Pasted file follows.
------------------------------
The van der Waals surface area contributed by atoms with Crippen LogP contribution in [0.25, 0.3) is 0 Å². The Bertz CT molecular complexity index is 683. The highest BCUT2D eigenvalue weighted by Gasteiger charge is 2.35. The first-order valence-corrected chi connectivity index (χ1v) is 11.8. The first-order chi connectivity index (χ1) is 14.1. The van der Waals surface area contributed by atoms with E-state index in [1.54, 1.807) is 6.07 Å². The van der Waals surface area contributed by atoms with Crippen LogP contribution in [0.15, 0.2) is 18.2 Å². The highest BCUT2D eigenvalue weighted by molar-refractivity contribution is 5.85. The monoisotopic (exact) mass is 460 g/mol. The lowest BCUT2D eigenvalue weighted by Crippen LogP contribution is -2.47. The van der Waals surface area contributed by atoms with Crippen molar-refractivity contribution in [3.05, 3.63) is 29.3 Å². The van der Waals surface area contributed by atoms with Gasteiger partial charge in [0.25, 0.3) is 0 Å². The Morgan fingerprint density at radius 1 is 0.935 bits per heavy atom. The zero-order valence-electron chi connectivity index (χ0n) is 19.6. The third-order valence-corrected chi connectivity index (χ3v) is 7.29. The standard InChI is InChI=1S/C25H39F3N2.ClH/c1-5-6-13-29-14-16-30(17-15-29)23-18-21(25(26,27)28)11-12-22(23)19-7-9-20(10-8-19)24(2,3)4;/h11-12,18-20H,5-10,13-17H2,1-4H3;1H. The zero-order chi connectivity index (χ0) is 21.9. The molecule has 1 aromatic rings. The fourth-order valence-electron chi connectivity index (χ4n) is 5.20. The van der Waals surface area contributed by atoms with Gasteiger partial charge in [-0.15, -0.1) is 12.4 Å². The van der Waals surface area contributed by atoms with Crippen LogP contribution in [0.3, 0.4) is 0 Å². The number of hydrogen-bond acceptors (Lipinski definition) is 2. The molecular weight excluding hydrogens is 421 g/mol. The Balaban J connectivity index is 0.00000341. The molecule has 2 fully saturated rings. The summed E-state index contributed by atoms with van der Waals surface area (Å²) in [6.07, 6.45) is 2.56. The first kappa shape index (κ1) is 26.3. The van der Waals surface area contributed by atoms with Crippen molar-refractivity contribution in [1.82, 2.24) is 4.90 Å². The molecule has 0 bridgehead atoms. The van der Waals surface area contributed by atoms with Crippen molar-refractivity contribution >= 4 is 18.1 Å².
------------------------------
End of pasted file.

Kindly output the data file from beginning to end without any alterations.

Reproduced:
The van der Waals surface area contributed by atoms with Crippen LogP contribution in [0.25, 0.3) is 0 Å². The Bertz CT molecular complexity index is 683. The highest BCUT2D eigenvalue weighted by Gasteiger charge is 2.35. The first-order valence-corrected chi connectivity index (χ1v) is 11.8. The first-order chi connectivity index (χ1) is 14.1. The van der Waals surface area contributed by atoms with E-state index in [1.54, 1.807) is 6.07 Å². The van der Waals surface area contributed by atoms with Crippen LogP contribution in [0.15, 0.2) is 18.2 Å². The highest BCUT2D eigenvalue weighted by molar-refractivity contribution is 5.85. The monoisotopic (exact) mass is 460 g/mol. The lowest BCUT2D eigenvalue weighted by Crippen LogP contribution is -2.47. The van der Waals surface area contributed by atoms with Crippen molar-refractivity contribution in [3.05, 3.63) is 29.3 Å². The van der Waals surface area contributed by atoms with Gasteiger partial charge in [0.25, 0.3) is 0 Å². The Morgan fingerprint density at radius 1 is 0.935 bits per heavy atom. The zero-order valence-electron chi connectivity index (χ0n) is 19.6. The third-order valence-corrected chi connectivity index (χ3v) is 7.29. The standard InChI is InChI=1S/C25H39F3N2.ClH/c1-5-6-13-29-14-16-30(17-15-29)23-18-21(25(26,27)28)11-12-22(23)19-7-9-20(10-8-19)24(2,3)4;/h11-12,18-20H,5-10,13-17H2,1-4H3;1H. The zero-order chi connectivity index (χ0) is 21.9. The molecule has 1 aromatic rings. The fourth-order valence-electron chi connectivity index (χ4n) is 5.20. The van der Waals surface area contributed by atoms with Gasteiger partial charge in [-0.15, -0.1) is 12.4 Å². The van der Waals surface area contributed by atoms with Crippen LogP contribution in [0.3, 0.4) is 0 Å². The number of hydrogen-bond acceptors (Lipinski definition) is 2. The molecular weight excluding hydrogens is 421 g/mol. The Balaban J connectivity index is 0.00000341. The molecule has 2 fully saturated rings. The summed E-state index contributed by atoms with van der Waals surface area (Å²) in [6.07, 6.45) is 2.56. The first kappa shape index (κ1) is 26.3. The van der Waals surface area contributed by atoms with Crippen molar-refractivity contribution in [1.82, 2.24) is 4.90 Å². The molecule has 0 bridgehead atoms. The van der Waals surface area contributed by atoms with Crippen molar-refractivity contribution >= 4 is 18.1 Å².